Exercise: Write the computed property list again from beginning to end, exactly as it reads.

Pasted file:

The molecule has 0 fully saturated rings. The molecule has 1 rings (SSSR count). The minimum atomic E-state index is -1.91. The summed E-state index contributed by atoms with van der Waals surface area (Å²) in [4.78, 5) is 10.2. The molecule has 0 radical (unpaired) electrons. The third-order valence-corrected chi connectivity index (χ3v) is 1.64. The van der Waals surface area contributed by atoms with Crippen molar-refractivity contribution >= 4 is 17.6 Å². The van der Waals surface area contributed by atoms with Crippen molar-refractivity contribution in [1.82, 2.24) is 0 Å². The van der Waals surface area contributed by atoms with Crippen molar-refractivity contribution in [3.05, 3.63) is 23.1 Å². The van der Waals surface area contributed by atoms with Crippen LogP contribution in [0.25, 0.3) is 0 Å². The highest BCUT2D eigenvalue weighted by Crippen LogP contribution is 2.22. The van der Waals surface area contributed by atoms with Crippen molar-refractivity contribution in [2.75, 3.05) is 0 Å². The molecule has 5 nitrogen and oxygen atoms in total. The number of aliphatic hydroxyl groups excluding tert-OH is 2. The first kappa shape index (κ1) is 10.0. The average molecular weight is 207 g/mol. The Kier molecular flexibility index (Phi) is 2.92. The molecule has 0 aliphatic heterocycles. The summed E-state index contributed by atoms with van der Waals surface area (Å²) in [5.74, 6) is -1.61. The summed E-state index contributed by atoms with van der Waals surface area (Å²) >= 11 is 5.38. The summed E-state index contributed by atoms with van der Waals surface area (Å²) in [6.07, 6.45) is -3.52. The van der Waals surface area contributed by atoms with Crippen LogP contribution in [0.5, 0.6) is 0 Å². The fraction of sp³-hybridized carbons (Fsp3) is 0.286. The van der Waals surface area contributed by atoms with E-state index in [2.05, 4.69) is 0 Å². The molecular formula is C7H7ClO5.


The molecule has 0 fully saturated rings. The molecule has 1 rings (SSSR count). The minimum atomic E-state index is -1.91. The summed E-state index contributed by atoms with van der Waals surface area (Å²) in [4.78, 5) is 10.2. The molecule has 0 radical (unpaired) electrons. The third-order valence-corrected chi connectivity index (χ3v) is 1.64. The van der Waals surface area contributed by atoms with Crippen molar-refractivity contribution >= 4 is 17.6 Å². The van der Waals surface area contributed by atoms with Crippen molar-refractivity contribution in [1.82, 2.24) is 0 Å². The van der Waals surface area contributed by atoms with Crippen molar-refractivity contribution in [3.05, 3.63) is 23.1 Å². The van der Waals surface area contributed by atoms with Crippen LogP contribution in [0.25, 0.3) is 0 Å². The highest BCUT2D eigenvalue weighted by Crippen LogP contribution is 2.22. The van der Waals surface area contributed by atoms with Crippen molar-refractivity contribution in [2.75, 3.05) is 0 Å². The molecule has 5 nitrogen and oxygen atoms in total. The number of aliphatic hydroxyl groups excluding tert-OH is 2. The first kappa shape index (κ1) is 10.0. The average molecular weight is 207 g/mol. The Kier molecular flexibility index (Phi) is 2.92. The molecule has 0 aliphatic heterocycles. The summed E-state index contributed by atoms with van der Waals surface area (Å²) in [5.74, 6) is -1.61. The summed E-state index contributed by atoms with van der Waals surface area (Å²) >= 11 is 5.38. The summed E-state index contributed by atoms with van der Waals surface area (Å²) in [6.07, 6.45) is -3.52. The van der Waals surface area contributed by atoms with Crippen LogP contribution in [0.5, 0.6) is 0 Å². The fraction of sp³-hybridized carbons (Fsp3) is 0.286. The van der Waals surface area contributed by atoms with E-state index in [2.05, 4.69) is 0 Å². The molecular formula is C7H7ClO5.